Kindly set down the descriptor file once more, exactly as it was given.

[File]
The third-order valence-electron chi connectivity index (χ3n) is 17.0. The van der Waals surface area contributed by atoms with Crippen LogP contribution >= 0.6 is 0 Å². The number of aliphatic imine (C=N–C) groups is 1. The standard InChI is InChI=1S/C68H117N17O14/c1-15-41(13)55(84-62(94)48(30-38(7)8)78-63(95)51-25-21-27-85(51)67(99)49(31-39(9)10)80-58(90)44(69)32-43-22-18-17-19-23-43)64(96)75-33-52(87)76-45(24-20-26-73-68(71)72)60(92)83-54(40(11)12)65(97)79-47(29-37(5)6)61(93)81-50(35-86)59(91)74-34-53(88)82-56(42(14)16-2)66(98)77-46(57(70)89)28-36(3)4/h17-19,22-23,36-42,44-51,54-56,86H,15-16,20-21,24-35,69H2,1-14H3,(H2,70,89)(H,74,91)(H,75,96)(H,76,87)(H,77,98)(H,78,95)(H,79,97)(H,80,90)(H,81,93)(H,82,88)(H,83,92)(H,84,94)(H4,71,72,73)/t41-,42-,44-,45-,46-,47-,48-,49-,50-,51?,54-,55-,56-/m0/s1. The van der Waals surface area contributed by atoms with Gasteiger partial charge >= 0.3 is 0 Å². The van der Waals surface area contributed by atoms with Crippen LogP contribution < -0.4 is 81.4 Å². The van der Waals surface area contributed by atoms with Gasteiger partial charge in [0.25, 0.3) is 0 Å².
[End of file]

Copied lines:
The third-order valence-electron chi connectivity index (χ3n) is 17.0. The van der Waals surface area contributed by atoms with Crippen LogP contribution >= 0.6 is 0 Å². The number of aliphatic imine (C=N–C) groups is 1. The standard InChI is InChI=1S/C68H117N17O14/c1-15-41(13)55(84-62(94)48(30-38(7)8)78-63(95)51-25-21-27-85(51)67(99)49(31-39(9)10)80-58(90)44(69)32-43-22-18-17-19-23-43)64(96)75-33-52(87)76-45(24-20-26-73-68(71)72)60(92)83-54(40(11)12)65(97)79-47(29-37(5)6)61(93)81-50(35-86)59(91)74-34-53(88)82-56(42(14)16-2)66(98)77-46(57(70)89)28-36(3)4/h17-19,22-23,36-42,44-51,54-56,86H,15-16,20-21,24-35,69H2,1-14H3,(H2,70,89)(H,74,91)(H,75,96)(H,76,87)(H,77,98)(H,78,95)(H,79,97)(H,80,90)(H,81,93)(H,82,88)(H,83,92)(H,84,94)(H4,71,72,73)/t41-,42-,44-,45-,46-,47-,48-,49-,50-,51?,54-,55-,56-/m0/s1. The van der Waals surface area contributed by atoms with Gasteiger partial charge >= 0.3 is 0 Å². The van der Waals surface area contributed by atoms with Crippen LogP contribution < -0.4 is 81.4 Å². The van der Waals surface area contributed by atoms with Gasteiger partial charge in [0.25, 0.3) is 0 Å².